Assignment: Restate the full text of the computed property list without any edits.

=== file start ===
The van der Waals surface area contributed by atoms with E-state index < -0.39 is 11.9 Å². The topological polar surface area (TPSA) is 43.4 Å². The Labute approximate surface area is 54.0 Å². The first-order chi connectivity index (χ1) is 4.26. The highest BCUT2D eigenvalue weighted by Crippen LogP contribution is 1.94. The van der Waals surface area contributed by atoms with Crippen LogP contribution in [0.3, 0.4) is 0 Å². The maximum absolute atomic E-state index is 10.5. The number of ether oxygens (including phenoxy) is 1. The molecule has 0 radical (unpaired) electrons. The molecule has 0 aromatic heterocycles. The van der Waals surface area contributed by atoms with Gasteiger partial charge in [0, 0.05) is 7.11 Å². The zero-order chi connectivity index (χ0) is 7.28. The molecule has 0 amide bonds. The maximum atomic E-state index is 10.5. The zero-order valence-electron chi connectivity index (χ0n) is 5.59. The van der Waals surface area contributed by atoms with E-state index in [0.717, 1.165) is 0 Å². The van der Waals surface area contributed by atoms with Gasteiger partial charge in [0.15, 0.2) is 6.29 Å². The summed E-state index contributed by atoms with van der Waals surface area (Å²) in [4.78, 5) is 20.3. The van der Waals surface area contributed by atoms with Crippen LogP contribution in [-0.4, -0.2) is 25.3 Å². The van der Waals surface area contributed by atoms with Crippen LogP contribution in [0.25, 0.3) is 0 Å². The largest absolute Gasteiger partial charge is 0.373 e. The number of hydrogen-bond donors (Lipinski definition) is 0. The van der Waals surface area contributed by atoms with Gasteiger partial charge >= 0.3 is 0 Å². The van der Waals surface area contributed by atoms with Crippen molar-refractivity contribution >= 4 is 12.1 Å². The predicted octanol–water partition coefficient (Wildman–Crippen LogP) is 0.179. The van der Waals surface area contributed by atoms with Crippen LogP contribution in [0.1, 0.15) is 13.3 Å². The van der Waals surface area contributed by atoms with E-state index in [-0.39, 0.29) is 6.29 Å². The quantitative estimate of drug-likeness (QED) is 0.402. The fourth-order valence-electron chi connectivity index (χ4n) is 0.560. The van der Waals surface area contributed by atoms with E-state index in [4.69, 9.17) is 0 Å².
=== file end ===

The van der Waals surface area contributed by atoms with E-state index < -0.39 is 11.9 Å². The topological polar surface area (TPSA) is 43.4 Å². The Labute approximate surface area is 54.0 Å². The first-order chi connectivity index (χ1) is 4.26. The highest BCUT2D eigenvalue weighted by Crippen LogP contribution is 1.94. The van der Waals surface area contributed by atoms with Crippen LogP contribution in [0.3, 0.4) is 0 Å². The maximum absolute atomic E-state index is 10.5. The number of ether oxygens (including phenoxy) is 1. The molecule has 0 radical (unpaired) electrons. The molecule has 0 aromatic heterocycles. The van der Waals surface area contributed by atoms with Gasteiger partial charge in [0, 0.05) is 7.11 Å². The zero-order chi connectivity index (χ0) is 7.28. The molecule has 0 amide bonds. The maximum atomic E-state index is 10.5. The zero-order valence-electron chi connectivity index (χ0n) is 5.59. The van der Waals surface area contributed by atoms with E-state index in [0.717, 1.165) is 0 Å². The van der Waals surface area contributed by atoms with Gasteiger partial charge in [0.15, 0.2) is 6.29 Å². The summed E-state index contributed by atoms with van der Waals surface area (Å²) in [4.78, 5) is 20.3. The van der Waals surface area contributed by atoms with Crippen LogP contribution in [-0.4, -0.2) is 25.3 Å². The van der Waals surface area contributed by atoms with Crippen LogP contribution in [0.25, 0.3) is 0 Å². The largest absolute Gasteiger partial charge is 0.373 e. The number of hydrogen-bond donors (Lipinski definition) is 0. The van der Waals surface area contributed by atoms with Gasteiger partial charge >= 0.3 is 0 Å². The van der Waals surface area contributed by atoms with Crippen molar-refractivity contribution >= 4 is 12.1 Å². The predicted octanol–water partition coefficient (Wildman–Crippen LogP) is 0.179. The van der Waals surface area contributed by atoms with Crippen LogP contribution in [0.1, 0.15) is 13.3 Å². The van der Waals surface area contributed by atoms with E-state index in [-0.39, 0.29) is 6.29 Å². The quantitative estimate of drug-likeness (QED) is 0.402. The fourth-order valence-electron chi connectivity index (χ4n) is 0.560. The van der Waals surface area contributed by atoms with E-state index in [4.69, 9.17) is 0 Å².